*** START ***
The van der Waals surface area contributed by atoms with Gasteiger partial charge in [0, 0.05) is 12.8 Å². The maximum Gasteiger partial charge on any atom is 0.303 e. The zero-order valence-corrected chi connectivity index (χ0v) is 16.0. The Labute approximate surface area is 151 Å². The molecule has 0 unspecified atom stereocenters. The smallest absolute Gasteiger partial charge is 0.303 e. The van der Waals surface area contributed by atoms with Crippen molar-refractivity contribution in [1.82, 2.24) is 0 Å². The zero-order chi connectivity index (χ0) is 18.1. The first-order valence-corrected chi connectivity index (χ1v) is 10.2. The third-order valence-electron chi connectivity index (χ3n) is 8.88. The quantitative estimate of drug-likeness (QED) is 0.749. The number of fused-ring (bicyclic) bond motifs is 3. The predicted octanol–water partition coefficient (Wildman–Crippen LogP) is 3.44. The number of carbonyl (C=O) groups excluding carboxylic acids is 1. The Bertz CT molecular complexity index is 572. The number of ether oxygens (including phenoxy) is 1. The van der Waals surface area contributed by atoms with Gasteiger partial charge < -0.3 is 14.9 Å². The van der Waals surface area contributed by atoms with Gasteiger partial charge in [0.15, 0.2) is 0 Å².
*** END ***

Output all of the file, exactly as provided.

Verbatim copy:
The van der Waals surface area contributed by atoms with Gasteiger partial charge in [0, 0.05) is 12.8 Å². The maximum Gasteiger partial charge on any atom is 0.303 e. The zero-order valence-corrected chi connectivity index (χ0v) is 16.0. The Labute approximate surface area is 151 Å². The molecule has 0 unspecified atom stereocenters. The smallest absolute Gasteiger partial charge is 0.303 e. The van der Waals surface area contributed by atoms with Crippen molar-refractivity contribution in [1.82, 2.24) is 0 Å². The zero-order chi connectivity index (χ0) is 18.1. The first-order valence-corrected chi connectivity index (χ1v) is 10.2. The third-order valence-electron chi connectivity index (χ3n) is 8.88. The quantitative estimate of drug-likeness (QED) is 0.749. The number of fused-ring (bicyclic) bond motifs is 3. The predicted octanol–water partition coefficient (Wildman–Crippen LogP) is 3.44. The number of carbonyl (C=O) groups excluding carboxylic acids is 1. The Bertz CT molecular complexity index is 572. The number of ether oxygens (including phenoxy) is 1. The van der Waals surface area contributed by atoms with Gasteiger partial charge < -0.3 is 14.9 Å². The van der Waals surface area contributed by atoms with Gasteiger partial charge in [0.15, 0.2) is 0 Å².